Former Indian cricket captain Sachin Tendulkar is arguably the greatest batsman to have played the sport. The 'Master Blaster' has created a plethora of records in his glorious 24-year career and is widely regarded as the ‘God of Cricket’. Sachin Tendulkar, who is the highest run-scorer in Tests as well as ODIs, was known for his impeccable batting technique.
Sachin Tendulkar has a huge fan following not only in India but also across the globe. He continues to remain an inspiration for many budding cricketers. With his humble nature, Sachin Tendulkar earned the respect of his opponents as well. Recently, former Bangladesh cricketer Mohammad Ashraful narrated an incident about Sachin Tendulkar's humble nature.
In a YouTube live chat with renowned sports journalist Noman Mohammad, Mohammad Ashraful disclosed that he had invited everyone including Sachin Tendulkar, Harbhajan Singh and the ex-video analyst of Mumbai Indians to his house during India's tour of Bangladesh in 2010. Ashraful resides in Banasree, Dhaka.
Mohammad Ashraful was stunned after seeing Sachin Tendulkar eating everything offered to him at his house. Ashraful had anticipated that Sachin Tendulkar might not eat much as he is a very reserved person.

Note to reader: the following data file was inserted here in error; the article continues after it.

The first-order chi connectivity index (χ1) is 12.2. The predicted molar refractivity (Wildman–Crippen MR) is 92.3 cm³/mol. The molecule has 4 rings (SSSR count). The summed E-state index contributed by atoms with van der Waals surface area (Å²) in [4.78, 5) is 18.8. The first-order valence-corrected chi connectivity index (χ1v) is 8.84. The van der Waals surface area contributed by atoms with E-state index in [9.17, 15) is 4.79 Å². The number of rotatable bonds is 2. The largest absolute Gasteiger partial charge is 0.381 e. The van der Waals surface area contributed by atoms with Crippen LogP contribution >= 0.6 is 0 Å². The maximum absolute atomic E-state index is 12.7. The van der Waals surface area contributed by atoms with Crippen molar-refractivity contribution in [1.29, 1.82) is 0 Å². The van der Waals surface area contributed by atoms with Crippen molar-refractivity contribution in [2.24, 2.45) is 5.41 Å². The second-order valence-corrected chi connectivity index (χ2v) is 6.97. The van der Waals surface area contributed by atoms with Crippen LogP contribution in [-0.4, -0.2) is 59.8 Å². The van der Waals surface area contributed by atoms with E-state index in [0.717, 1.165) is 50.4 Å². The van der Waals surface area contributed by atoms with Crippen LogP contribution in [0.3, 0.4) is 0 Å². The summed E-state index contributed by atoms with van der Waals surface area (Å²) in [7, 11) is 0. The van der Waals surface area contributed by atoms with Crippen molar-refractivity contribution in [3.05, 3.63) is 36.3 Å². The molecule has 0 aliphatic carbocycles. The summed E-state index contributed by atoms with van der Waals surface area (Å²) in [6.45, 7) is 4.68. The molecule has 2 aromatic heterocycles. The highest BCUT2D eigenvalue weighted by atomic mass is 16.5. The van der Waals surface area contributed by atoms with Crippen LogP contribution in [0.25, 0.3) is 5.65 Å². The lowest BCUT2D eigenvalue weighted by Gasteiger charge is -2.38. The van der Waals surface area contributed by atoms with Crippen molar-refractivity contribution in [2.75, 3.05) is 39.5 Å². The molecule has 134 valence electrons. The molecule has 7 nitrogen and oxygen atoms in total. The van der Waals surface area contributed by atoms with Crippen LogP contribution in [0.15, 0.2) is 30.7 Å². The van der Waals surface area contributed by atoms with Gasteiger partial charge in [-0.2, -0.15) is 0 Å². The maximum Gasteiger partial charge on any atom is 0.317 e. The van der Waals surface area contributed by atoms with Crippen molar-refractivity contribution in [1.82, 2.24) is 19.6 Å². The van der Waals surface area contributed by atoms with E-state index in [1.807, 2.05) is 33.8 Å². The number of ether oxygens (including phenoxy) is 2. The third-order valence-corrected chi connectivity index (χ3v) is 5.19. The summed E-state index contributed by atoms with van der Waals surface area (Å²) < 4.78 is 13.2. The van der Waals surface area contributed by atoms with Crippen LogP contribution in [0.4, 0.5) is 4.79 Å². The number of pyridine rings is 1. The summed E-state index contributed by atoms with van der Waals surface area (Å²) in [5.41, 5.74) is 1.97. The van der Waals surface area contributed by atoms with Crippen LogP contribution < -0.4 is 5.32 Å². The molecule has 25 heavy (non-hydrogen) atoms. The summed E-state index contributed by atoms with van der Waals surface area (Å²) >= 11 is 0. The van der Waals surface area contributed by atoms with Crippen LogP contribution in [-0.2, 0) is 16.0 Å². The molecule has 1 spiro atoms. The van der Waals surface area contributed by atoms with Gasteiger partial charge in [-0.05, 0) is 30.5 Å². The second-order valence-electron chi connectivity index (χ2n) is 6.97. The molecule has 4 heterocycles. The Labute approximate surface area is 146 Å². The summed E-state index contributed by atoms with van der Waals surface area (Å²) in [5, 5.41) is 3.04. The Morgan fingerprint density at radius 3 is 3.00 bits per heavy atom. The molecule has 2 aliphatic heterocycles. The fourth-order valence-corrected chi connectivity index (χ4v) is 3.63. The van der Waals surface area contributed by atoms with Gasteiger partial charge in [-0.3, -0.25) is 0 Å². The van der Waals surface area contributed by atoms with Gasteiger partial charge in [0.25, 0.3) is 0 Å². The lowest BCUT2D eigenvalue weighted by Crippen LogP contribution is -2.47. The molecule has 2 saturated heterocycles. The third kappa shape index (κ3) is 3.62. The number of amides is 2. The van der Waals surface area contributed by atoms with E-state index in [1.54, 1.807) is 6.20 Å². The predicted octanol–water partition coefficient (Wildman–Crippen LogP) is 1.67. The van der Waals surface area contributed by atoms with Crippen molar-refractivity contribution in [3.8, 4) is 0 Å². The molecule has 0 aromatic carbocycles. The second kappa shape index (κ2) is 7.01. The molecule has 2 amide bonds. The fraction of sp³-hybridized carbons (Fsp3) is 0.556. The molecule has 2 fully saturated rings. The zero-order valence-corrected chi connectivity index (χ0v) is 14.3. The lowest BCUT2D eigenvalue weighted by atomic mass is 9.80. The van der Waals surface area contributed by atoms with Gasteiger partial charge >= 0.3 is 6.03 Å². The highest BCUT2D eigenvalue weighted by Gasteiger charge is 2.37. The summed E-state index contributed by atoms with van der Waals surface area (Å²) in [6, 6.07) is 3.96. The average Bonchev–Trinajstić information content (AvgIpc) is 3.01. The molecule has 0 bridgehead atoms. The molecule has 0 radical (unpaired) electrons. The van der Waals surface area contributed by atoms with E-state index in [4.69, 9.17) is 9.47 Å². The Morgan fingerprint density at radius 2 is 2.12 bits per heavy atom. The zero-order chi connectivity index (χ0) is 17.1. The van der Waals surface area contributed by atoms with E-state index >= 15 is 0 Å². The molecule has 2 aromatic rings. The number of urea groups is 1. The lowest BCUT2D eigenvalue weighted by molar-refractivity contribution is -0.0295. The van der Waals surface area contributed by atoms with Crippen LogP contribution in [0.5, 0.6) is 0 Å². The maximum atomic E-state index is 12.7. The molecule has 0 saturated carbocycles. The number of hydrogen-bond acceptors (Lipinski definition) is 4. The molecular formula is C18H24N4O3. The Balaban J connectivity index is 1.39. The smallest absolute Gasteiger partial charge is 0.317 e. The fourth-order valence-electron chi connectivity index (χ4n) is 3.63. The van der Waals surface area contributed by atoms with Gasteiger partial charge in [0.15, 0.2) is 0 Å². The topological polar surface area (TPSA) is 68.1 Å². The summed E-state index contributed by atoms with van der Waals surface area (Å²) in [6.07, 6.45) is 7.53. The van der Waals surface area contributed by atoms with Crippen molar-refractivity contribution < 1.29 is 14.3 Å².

However, to Mohammad Ashraful's amazement, Sachin Tendulkar ate all the items his mother cooked such as bread, vegetable rice, fish, meat, vegetables, yoghurt and sweets. Ashraful admitted that he didn't have the courage to ask how Tendulkar about having such a large appetite. Mohammad Ashraful also revealed that at one point, Tendulkar himself said that he eats less most of the time and if he had, he would have to satisfy himself with just vegetables. But he eats as much as he can on the day when he wishes to eat.
Ashraful was part of the Mumbai Indians team in the 2009 season in South Africa, in which he played just 1 match and scored 2 runs. He featured for Bangladesh in 177 ODIs, in which he amassed 3,498 runs which include three tons and 20 half-centuries. He also played 61 Tests in which he scored six hundreds and eight-half centuries with 2,737 runs to his name.